Haskell indentation

Derek Elkins ddarius@hotpop.com
Tue, 26 Aug 2003 21:35:23 -0400

On Tue, 26 Aug 2003 11:58:20 -0700
John Meacham <john@repetae.net> wrote:

> On Tue, Aug 26, 2003 at 02:00:32PM +0200, Per Larsson wrote:
> > I have problems finding a pleasing indentation style for haskell
> > code. Especially nested do-blocks have a tendency to run away to the
> > right margin. When looking on source code from experienced haskell
> > programmers, there seems not to be any consensus at all, everyone
> > uses their own convention and in many cases one changes style in the
> > same module.
> > 
> > Also, the automatic tools are problematic: the emacs mode I'm using
> > bails out in certain contexts and there are few user customizations
> > available. The haskell-src module in the GHC library offers a parser
> > and pretty-printer for haskell code with nice options for
> > customizing the indentation, but it can't handle comments which is a
> > problem if you want to use it as a basis for implementing a
> > indentation tool.
> > 
> > Is there anyone who have given this some thought and have some
> > suggestions for a consistent indentation style and/or desktop tools
> > which I'm not aware of?
> I highly recommend the always-enter model. which means when you are
> using layout you always do a linebreak after any block forming
> construct(do, let, while, ...) and indent one more softtab level than
> the surrounding code. this has a number of advantages:
>  * no need for special modes or editor support
>  * indents are always an integral number of softtabs.
>  * code doesn't run off the right side of the screen since your
>    indentation level is relative to the start of the line, not the
>    expression that started it.
>  * cut-n-paste of code blocks is easier.
> examples of what I mean can be seen here:
> http://repetae.net/john/computer/haskell/
> I have known several people to get turned off of haskell when trying
> to recreate the indent style usually found in publications by hand... 
>         John 

That style is pretty much what I use.  Looking at the "examples" (well,
one, Format.hs) though, there are a few things I do differently and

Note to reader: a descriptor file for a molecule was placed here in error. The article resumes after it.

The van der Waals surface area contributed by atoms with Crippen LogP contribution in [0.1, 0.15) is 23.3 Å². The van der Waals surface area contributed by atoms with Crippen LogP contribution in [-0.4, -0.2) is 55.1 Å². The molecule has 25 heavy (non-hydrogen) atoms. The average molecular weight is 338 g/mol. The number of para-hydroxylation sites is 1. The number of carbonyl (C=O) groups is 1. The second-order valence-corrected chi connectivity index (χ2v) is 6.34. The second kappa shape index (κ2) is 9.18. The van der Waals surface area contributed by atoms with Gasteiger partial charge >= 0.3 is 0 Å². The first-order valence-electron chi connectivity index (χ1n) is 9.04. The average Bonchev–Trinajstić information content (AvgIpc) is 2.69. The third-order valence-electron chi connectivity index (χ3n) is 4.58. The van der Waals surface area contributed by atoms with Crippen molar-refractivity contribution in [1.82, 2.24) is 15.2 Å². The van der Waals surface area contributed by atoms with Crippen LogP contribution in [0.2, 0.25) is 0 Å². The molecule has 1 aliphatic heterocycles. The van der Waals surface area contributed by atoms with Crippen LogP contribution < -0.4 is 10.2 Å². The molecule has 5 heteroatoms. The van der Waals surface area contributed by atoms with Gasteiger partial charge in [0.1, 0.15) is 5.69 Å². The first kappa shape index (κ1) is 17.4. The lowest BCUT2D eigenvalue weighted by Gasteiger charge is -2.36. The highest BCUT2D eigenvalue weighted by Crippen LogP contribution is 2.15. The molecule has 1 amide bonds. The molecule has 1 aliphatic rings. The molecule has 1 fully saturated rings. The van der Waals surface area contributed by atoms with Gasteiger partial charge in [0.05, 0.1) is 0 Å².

typically see done differently.

The first is that I always put the where for local function definitions
on a new line, e.g.
foo x = x + a + b
    where a = 1 + x
          b = 2 * x
I find this a lot clearer and prettier than,
foo x = x + a + b where
    a = 1 + x
    b = 2 * x
The only awkward thing I can think of is rearranging the local
definitions; the first case needs special handling.  However, I don't
typically do that.  Also to be clear, I still write,
class Foo a where
    foo :: a -> Bool

Another thing I commonly see and use for data types with many alternates
is the following style,

data AST
  = Const Int
  | Var String
  | Lam String AST
  | App AST AST
  | Let String AST AST
  | Add AST AST

Some other tricky instances are large pattern matches, in which case
I put the = on the next line indented, e.g. 
foo (Let v1 e1 (Let v2 e2 (Lam x body)))
    = ...

With my particular style if you want where blocks after a do block then
the indentation won't be right if you go to a tabstop.  Personally, I
don't care about exactly lining my code up on tabstops, so I use two
spaces (four spaces being a tab for me) in those cases, e.g.
foo = do
    a <- bar
    b <- baz
    return (a+b)
  where bar = return 1
        baz = return 2

Another difficult case that I haven't solidified a style for is large
type signatures.

Finally, you can use higher-order functions to handle some cases pretty
cleanly.  For example, I use 'either' quite a bit.